Career stats: 7.2 points, 5.8 rebounds, 0.8 assists
Why he's a bust: It's unfortunate to have to list Griffin here, as his career was derailed by substance abuse issues before he died in a car crash in 2007. The Rockets have done very well with their high draft picks over the years, so Griffin has to be the biggest bust, no matter the tragic reasons. A 6-10 do-everything forward, Griffin was considered one of the prospects with the highest upside in the draft after averaging 17.8 points and 10.8 rebounds in one season at Seton Hall.
Who they could have taken instead: Joe Johnson, Richard Jefferson, Zach Randolph, Tony Parker, Gilbert Arenas
Biggest bust: Jonathan Bender -- No. 5 in 1999
Career stats: 5.5 points, 2.2 rebounds, 0.6 assists
Why he's a bust: The only top-five pick the Pacers have had since 1988 is also their biggest bust. Bender was an intriguing 6-11 small forward who broke Michael Jordan's record for points in the McDonald's All-American game as a senior in high school and then decided to skip college and enter the draft. Bender was long, athletic and had a solid shooting stroke for a player his size. Injuries ran their course, however, cutting Bender's career to just 262 games over 11 seasons.
Los Angeles Clippers
Biggest bust: Michael Olowokandi -- No. 1 in 1998
Career stats: 8.3 points, 6.8 rebounds, 0.7 assists
Why he's a bust: Olowokandi ended up having a decent career, but the fact that the No. 1 overall pick never became a star reiterated the idea of the "Clipper curse" that permeated the franchise. A mobile, rim-protecting 7-footer, Olowokandi averaged 22.2 points and 11.2 rebounds before declaring for the draft after his junior year at Pacific.
Los Angeles Lakers
Biggest bust: George Lynch -- No. 12 in 1993
Career stats: 6.6 points, 5.0 rebounds, 1.4 assists
Why he's a bust: It's hardly fair to say that a No. 12 pick in the draft who ended up playing 12 seasons in the NBA is a bust, but the Lakers' draft history is pretty much spotless. With the few high picks they've had, they've basically hit home runs. Lynch qualifies as their biggest bust after coming to the team during their post-Magic, pre-Kobe/Shaq years when they were in need of scoring. Lynch had just led North Carolina to the NCAA title, averaging 14.7 points and 9.6 rebounds per game, when the Lakers selected him.
Who they could have taken instead: Chris Mills, Sam Cassell
Biggest bust: Hasheem Thabeet -- No. 2 in 2009
Career stats: 2.2 points, 2.7 rebounds, 0.8 blocks
Why he's a bust: At 7-foot-3, Thabeet was one of the most intriguing big man prospects in years. An elite shot-blocker, Thabeet was a project, but one that the Grizzlies hoped would solidify the middle for years to come. He averaged 13.6 points, 10.8 rebounds and 4.2 blocks per game in his final season at UConn, but was never able to figure things out in the NBA.
Biggest bust: Michael Beasley -- No. 2 in 2008
Career stats: 12.6 points, 4.7 rebounds, 1.3 assists
Why he's a bust: Beasley was considered the second-best prospect in the draft after averaging a ridiculous 26.2 points and 12.4 rebounds in his only season at Kansas State. It's not that Beasley hasn't had a decent career -- he has -- but when you look at expectations, plus the players who were taken behind him, he definitely goes down as a bust.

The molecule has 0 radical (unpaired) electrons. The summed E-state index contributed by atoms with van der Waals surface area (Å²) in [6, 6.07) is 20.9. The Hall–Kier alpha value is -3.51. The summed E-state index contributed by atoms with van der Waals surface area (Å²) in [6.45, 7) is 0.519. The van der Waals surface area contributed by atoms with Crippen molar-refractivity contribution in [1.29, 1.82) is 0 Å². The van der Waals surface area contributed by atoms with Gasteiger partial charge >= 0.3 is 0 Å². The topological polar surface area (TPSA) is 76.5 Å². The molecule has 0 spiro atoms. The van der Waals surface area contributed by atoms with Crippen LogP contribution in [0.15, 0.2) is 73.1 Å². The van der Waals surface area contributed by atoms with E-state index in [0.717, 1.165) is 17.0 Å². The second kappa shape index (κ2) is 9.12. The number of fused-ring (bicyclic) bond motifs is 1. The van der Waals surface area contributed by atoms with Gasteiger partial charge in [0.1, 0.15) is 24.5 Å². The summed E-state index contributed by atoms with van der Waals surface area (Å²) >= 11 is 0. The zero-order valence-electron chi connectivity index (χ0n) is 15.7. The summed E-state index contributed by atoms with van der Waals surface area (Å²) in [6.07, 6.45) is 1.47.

Biggest bust: Robert "Tractor" Traylor -- No. 6 in 1998
Career stats: 4.8 points, 3.7 rebounds, 0.7 assists
Why he's a bust: It's unfortunate to have to discuss Traylor in this light after his untimely death in 2011, but the main reason that Traylor was a bust is the fact that he was traded for Dirk Nowitzki on Draft Day. That's not something that can be easily forgotten. A bruiser power forward out of Michigan (he averaged 16.2 points and 10.1 rebounds in his junior season), Traylor's game just never translated to the NBA.
Who they could have taken instead: Dirk Nowitzki, Paul Pierce, Rashard Lewis
Biggest bust: Wesley Johnson -- No. 4 in 2010
Career stats: 7.5 points, 3.3 rebounds, 1.1 assists
Why he's a bust: Minnesota has had some big busts (Jonny Flynn, Derrick Williams, Felton Spencer), but the players taken behind Johnson make him the franchise's biggest bust. Johnson has turned into a serviceable role player, but nothing close to what the Wolves had in mind when they took him No. 4 overall. Although older than other prospects in the draft, Johnson's athleticism and ability to play multiple positions made him an attractive prospect. He averaged 16.5 points and 8.5 rebounds in his only season with Syracuse after transferring from Iowa State.
New Orleans Pelicans
Biggest bust: Julian Wright -- No. 13 in 2007
Career stats: 3.9 points, 2.3 rebounds, 0.8 assists
Why he's a bust: The Pelicans' history only dates back to 2003, so they haven't had much time for major busts. Wright is as close as it gets, although the 13th pick isn't necessarily expected to be a star. Wright was particularly futile as an NBA player, after coming out of Kansas as a nightly double-double threat. He played just four seasons in the NBA.
New York Knicks
Biggest bust: Mike Sweetney -- No. 9 in 2003
Career stats: 6.5 points, 4.5 rebounds, 0.6 assists
Why he's a bust: For as much as Knicks fans boo and complain about their draft picks every year, they don't actually have that many busts. Sweetney was the worst of the bunch, putting together two forgettable seasons in New York before being traded to the Bulls in exchange for Eddy Curry. Sweetney was a talented power forward who averaged 22.8 points and 10.4 rebounds at Georgetown his junior year before declaring for the draft.